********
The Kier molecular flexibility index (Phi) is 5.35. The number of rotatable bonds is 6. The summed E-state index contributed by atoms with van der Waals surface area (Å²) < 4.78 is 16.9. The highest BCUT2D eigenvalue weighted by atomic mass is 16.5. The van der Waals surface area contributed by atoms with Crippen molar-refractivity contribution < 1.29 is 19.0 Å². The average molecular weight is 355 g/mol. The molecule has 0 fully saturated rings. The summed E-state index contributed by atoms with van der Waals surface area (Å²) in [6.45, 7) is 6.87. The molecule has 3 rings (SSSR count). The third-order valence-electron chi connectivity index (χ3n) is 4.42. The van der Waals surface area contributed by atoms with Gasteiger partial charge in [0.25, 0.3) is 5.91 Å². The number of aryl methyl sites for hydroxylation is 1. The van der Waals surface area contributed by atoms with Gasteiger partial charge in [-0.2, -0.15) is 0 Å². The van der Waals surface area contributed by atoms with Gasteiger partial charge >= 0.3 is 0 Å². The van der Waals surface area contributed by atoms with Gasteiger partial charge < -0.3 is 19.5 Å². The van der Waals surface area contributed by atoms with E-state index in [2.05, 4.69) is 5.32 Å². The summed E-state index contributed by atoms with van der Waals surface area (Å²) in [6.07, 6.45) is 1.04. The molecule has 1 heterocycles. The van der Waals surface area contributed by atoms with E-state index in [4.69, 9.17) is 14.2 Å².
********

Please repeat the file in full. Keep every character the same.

The Kier molecular flexibility index (Phi) is 5.35. The number of rotatable bonds is 6. The summed E-state index contributed by atoms with van der Waals surface area (Å²) < 4.78 is 16.9. The highest BCUT2D eigenvalue weighted by atomic mass is 16.5. The van der Waals surface area contributed by atoms with Crippen molar-refractivity contribution < 1.29 is 19.0 Å². The average molecular weight is 355 g/mol. The molecule has 0 fully saturated rings. The summed E-state index contributed by atoms with van der Waals surface area (Å²) in [6.45, 7) is 6.87. The molecule has 3 rings (SSSR count). The third-order valence-electron chi connectivity index (χ3n) is 4.42. The van der Waals surface area contributed by atoms with Gasteiger partial charge in [0.25, 0.3) is 5.91 Å². The number of aryl methyl sites for hydroxylation is 1. The van der Waals surface area contributed by atoms with Gasteiger partial charge in [-0.2, -0.15) is 0 Å². The van der Waals surface area contributed by atoms with Gasteiger partial charge >= 0.3 is 0 Å². The van der Waals surface area contributed by atoms with Gasteiger partial charge < -0.3 is 19.5 Å². The van der Waals surface area contributed by atoms with E-state index in [2.05, 4.69) is 5.32 Å². The summed E-state index contributed by atoms with van der Waals surface area (Å²) in [6.07, 6.45) is 1.04. The molecule has 1 heterocycles. The van der Waals surface area contributed by atoms with E-state index in [4.69, 9.17) is 14.2 Å².